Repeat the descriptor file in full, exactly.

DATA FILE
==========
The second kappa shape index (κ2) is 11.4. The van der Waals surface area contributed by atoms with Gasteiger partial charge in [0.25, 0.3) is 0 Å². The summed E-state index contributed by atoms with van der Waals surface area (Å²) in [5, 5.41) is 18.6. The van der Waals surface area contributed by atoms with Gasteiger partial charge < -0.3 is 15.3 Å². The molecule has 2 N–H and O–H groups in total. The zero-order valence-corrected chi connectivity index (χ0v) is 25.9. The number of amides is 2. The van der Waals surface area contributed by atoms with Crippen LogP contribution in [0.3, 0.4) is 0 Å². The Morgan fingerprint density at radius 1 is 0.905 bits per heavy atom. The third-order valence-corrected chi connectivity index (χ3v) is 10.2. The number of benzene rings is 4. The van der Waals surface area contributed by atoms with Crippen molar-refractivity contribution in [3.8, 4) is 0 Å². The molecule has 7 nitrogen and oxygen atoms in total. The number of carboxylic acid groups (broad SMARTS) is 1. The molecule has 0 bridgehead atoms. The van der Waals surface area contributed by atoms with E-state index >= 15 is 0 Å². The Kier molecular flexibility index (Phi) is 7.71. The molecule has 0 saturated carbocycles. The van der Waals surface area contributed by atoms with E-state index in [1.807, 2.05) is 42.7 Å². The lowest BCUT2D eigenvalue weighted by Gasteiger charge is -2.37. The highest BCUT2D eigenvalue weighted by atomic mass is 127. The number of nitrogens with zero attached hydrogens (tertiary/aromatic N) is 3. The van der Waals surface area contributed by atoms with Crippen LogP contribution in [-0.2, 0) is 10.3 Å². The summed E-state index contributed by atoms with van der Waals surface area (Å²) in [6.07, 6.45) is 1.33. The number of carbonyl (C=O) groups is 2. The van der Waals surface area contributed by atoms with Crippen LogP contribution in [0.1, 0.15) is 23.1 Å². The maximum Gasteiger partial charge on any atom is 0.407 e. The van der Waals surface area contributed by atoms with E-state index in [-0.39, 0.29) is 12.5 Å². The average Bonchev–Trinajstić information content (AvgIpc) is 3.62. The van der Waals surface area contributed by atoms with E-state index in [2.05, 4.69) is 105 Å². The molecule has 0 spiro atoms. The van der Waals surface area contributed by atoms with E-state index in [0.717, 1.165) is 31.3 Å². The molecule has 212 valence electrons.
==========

The second kappa shape index (κ2) is 11.4. The van der Waals surface area contributed by atoms with Gasteiger partial charge in [0.25, 0.3) is 0 Å². The summed E-state index contributed by atoms with van der Waals surface area (Å²) in [5, 5.41) is 18.6. The van der Waals surface area contributed by atoms with Gasteiger partial charge < -0.3 is 15.3 Å². The molecule has 2 N–H and O–H groups in total. The zero-order valence-corrected chi connectivity index (χ0v) is 25.9. The number of amides is 2. The van der Waals surface area contributed by atoms with Crippen LogP contribution in [0.3, 0.4) is 0 Å². The Morgan fingerprint density at radius 1 is 0.905 bits per heavy atom. The third-order valence-corrected chi connectivity index (χ3v) is 10.2. The number of benzene rings is 4. The van der Waals surface area contributed by atoms with Crippen molar-refractivity contribution in [3.8, 4) is 0 Å². The molecule has 7 nitrogen and oxygen atoms in total. The number of carboxylic acid groups (broad SMARTS) is 1. The molecule has 0 bridgehead atoms. The van der Waals surface area contributed by atoms with E-state index >= 15 is 0 Å². The Kier molecular flexibility index (Phi) is 7.71. The molecule has 0 saturated carbocycles. The van der Waals surface area contributed by atoms with E-state index in [1.807, 2.05) is 42.7 Å². The lowest BCUT2D eigenvalue weighted by Gasteiger charge is -2.37. The highest BCUT2D eigenvalue weighted by atomic mass is 127. The number of nitrogens with zero attached hydrogens (tertiary/aromatic N) is 3. The van der Waals surface area contributed by atoms with Crippen LogP contribution in [-0.2, 0) is 10.3 Å². The summed E-state index contributed by atoms with van der Waals surface area (Å²) in [6.07, 6.45) is 1.33. The number of carbonyl (C=O) groups is 2. The van der Waals surface area contributed by atoms with Crippen LogP contribution in [0.1, 0.15) is 23.1 Å². The maximum Gasteiger partial charge on any atom is 0.407 e. The van der Waals surface area contributed by atoms with E-state index in [-0.39, 0.29) is 12.5 Å². The average Bonchev–Trinajstić information content (AvgIpc) is 3.62. The van der Waals surface area contributed by atoms with E-state index in [2.05, 4.69) is 105 Å². The molecule has 0 spiro atoms. The van der Waals surface area contributed by atoms with E-state index in [0.717, 1.165) is 31.3 Å². The molecule has 212 valence electrons.